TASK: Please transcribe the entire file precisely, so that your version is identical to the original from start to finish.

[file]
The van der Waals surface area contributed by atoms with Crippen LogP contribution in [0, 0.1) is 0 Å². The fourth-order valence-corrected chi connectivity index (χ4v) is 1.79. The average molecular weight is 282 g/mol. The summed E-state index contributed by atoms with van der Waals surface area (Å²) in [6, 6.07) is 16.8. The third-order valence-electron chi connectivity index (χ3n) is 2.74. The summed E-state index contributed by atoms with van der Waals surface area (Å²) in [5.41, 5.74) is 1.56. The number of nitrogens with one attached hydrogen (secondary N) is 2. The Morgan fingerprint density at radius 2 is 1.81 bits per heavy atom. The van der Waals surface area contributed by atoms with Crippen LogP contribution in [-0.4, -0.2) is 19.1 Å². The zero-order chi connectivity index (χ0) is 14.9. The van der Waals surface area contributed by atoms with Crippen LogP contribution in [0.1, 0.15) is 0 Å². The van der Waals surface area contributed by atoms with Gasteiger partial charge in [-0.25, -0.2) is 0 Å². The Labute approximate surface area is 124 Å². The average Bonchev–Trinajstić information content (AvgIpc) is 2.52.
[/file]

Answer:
The van der Waals surface area contributed by atoms with Crippen LogP contribution in [0, 0.1) is 0 Å². The fourth-order valence-corrected chi connectivity index (χ4v) is 1.79. The average molecular weight is 282 g/mol. The summed E-state index contributed by atoms with van der Waals surface area (Å²) in [6, 6.07) is 16.8. The third-order valence-electron chi connectivity index (χ3n) is 2.74. The summed E-state index contributed by atoms with van der Waals surface area (Å²) in [5.41, 5.74) is 1.56. The number of nitrogens with one attached hydrogen (secondary N) is 2. The Morgan fingerprint density at radius 2 is 1.81 bits per heavy atom. The van der Waals surface area contributed by atoms with Crippen LogP contribution in [-0.4, -0.2) is 19.1 Å². The zero-order chi connectivity index (χ0) is 14.9. The van der Waals surface area contributed by atoms with Crippen LogP contribution in [0.1, 0.15) is 0 Å². The van der Waals surface area contributed by atoms with Gasteiger partial charge in [-0.25, -0.2) is 0 Å². The Labute approximate surface area is 124 Å². The average Bonchev–Trinajstić information content (AvgIpc) is 2.52.